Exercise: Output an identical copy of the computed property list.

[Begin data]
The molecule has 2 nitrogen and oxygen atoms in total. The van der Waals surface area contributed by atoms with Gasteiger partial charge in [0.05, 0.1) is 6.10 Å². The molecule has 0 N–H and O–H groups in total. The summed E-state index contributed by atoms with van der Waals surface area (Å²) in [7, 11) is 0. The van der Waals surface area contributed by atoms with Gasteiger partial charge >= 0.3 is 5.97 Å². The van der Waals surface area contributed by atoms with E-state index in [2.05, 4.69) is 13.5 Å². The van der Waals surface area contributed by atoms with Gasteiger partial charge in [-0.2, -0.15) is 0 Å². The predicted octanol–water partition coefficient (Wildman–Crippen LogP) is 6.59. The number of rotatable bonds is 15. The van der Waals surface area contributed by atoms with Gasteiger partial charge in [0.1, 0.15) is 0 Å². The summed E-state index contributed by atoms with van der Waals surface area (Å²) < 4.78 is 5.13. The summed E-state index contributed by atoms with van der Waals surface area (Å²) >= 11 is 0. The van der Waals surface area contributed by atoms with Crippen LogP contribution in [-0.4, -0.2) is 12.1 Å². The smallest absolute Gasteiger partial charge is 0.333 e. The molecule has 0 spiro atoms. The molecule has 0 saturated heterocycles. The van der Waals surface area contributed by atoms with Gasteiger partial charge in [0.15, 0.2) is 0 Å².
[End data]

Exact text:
The molecule has 2 nitrogen and oxygen atoms in total. The van der Waals surface area contributed by atoms with Gasteiger partial charge in [0.05, 0.1) is 6.10 Å². The molecule has 0 N–H and O–H groups in total. The summed E-state index contributed by atoms with van der Waals surface area (Å²) in [7, 11) is 0. The van der Waals surface area contributed by atoms with Gasteiger partial charge >= 0.3 is 5.97 Å². The van der Waals surface area contributed by atoms with E-state index in [2.05, 4.69) is 13.5 Å². The van der Waals surface area contributed by atoms with Gasteiger partial charge in [-0.2, -0.15) is 0 Å². The predicted octanol–water partition coefficient (Wildman–Crippen LogP) is 6.59. The number of rotatable bonds is 15. The van der Waals surface area contributed by atoms with Gasteiger partial charge in [0.1, 0.15) is 0 Å². The summed E-state index contributed by atoms with van der Waals surface area (Å²) < 4.78 is 5.13. The summed E-state index contributed by atoms with van der Waals surface area (Å²) >= 11 is 0. The van der Waals surface area contributed by atoms with Crippen LogP contribution in [-0.4, -0.2) is 12.1 Å². The smallest absolute Gasteiger partial charge is 0.333 e. The molecule has 0 spiro atoms. The molecule has 0 saturated heterocycles. The van der Waals surface area contributed by atoms with Gasteiger partial charge in [0.15, 0.2) is 0 Å².